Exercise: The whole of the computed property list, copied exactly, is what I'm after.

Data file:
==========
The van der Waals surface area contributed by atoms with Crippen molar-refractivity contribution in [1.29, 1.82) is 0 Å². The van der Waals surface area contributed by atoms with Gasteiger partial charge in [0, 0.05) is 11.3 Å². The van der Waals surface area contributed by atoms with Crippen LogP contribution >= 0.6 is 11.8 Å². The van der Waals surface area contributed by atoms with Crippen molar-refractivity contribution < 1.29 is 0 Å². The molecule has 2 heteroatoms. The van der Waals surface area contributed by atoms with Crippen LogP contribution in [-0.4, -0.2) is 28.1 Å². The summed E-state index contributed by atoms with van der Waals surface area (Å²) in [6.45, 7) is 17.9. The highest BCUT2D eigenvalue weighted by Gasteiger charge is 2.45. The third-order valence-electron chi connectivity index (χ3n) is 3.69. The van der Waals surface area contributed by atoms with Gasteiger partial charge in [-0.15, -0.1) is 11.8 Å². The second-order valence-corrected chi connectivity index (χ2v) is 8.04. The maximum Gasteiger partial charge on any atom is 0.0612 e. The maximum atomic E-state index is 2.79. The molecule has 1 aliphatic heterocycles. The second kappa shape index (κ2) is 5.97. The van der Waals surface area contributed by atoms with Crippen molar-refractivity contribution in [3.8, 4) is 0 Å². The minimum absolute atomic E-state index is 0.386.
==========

The van der Waals surface area contributed by atoms with Crippen molar-refractivity contribution in [1.29, 1.82) is 0 Å². The van der Waals surface area contributed by atoms with Gasteiger partial charge in [0, 0.05) is 11.3 Å². The van der Waals surface area contributed by atoms with Crippen LogP contribution >= 0.6 is 11.8 Å². The van der Waals surface area contributed by atoms with Crippen molar-refractivity contribution < 1.29 is 0 Å². The molecule has 2 heteroatoms. The van der Waals surface area contributed by atoms with Crippen LogP contribution in [-0.4, -0.2) is 28.1 Å². The summed E-state index contributed by atoms with van der Waals surface area (Å²) in [6.45, 7) is 17.9. The highest BCUT2D eigenvalue weighted by Gasteiger charge is 2.45. The third-order valence-electron chi connectivity index (χ3n) is 3.69. The van der Waals surface area contributed by atoms with Gasteiger partial charge in [-0.15, -0.1) is 11.8 Å². The second-order valence-corrected chi connectivity index (χ2v) is 8.04. The maximum Gasteiger partial charge on any atom is 0.0612 e. The maximum atomic E-state index is 2.79. The molecule has 1 aliphatic heterocycles. The second kappa shape index (κ2) is 5.97. The van der Waals surface area contributed by atoms with Crippen molar-refractivity contribution in [3.8, 4) is 0 Å². The minimum absolute atomic E-state index is 0.386.